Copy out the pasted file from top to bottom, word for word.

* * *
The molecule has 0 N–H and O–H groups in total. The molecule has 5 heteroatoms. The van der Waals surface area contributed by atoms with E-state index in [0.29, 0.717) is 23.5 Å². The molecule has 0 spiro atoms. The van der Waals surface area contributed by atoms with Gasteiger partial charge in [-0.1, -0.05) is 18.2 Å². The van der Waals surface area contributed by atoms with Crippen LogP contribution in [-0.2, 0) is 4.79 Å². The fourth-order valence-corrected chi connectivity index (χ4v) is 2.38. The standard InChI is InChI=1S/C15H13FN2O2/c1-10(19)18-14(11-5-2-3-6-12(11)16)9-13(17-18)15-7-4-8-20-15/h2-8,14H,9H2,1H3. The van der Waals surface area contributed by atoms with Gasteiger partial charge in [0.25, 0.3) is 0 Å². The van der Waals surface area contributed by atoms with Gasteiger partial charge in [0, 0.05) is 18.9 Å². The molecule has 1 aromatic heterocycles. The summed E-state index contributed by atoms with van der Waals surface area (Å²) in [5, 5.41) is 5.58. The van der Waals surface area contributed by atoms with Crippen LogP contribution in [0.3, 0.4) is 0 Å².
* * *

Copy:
The molecule has 0 N–H and O–H groups in total. The molecule has 5 heteroatoms. The van der Waals surface area contributed by atoms with E-state index in [0.29, 0.717) is 23.5 Å². The molecule has 0 spiro atoms. The van der Waals surface area contributed by atoms with Gasteiger partial charge in [-0.1, -0.05) is 18.2 Å². The van der Waals surface area contributed by atoms with Crippen LogP contribution in [-0.2, 0) is 4.79 Å². The fourth-order valence-corrected chi connectivity index (χ4v) is 2.38. The standard InChI is InChI=1S/C15H13FN2O2/c1-10(19)18-14(11-5-2-3-6-12(11)16)9-13(17-18)15-7-4-8-20-15/h2-8,14H,9H2,1H3. The van der Waals surface area contributed by atoms with Gasteiger partial charge in [0.25, 0.3) is 0 Å². The van der Waals surface area contributed by atoms with Gasteiger partial charge in [0, 0.05) is 18.9 Å². The molecule has 1 aromatic heterocycles. The summed E-state index contributed by atoms with van der Waals surface area (Å²) in [5, 5.41) is 5.58. The van der Waals surface area contributed by atoms with Crippen LogP contribution in [0.3, 0.4) is 0 Å².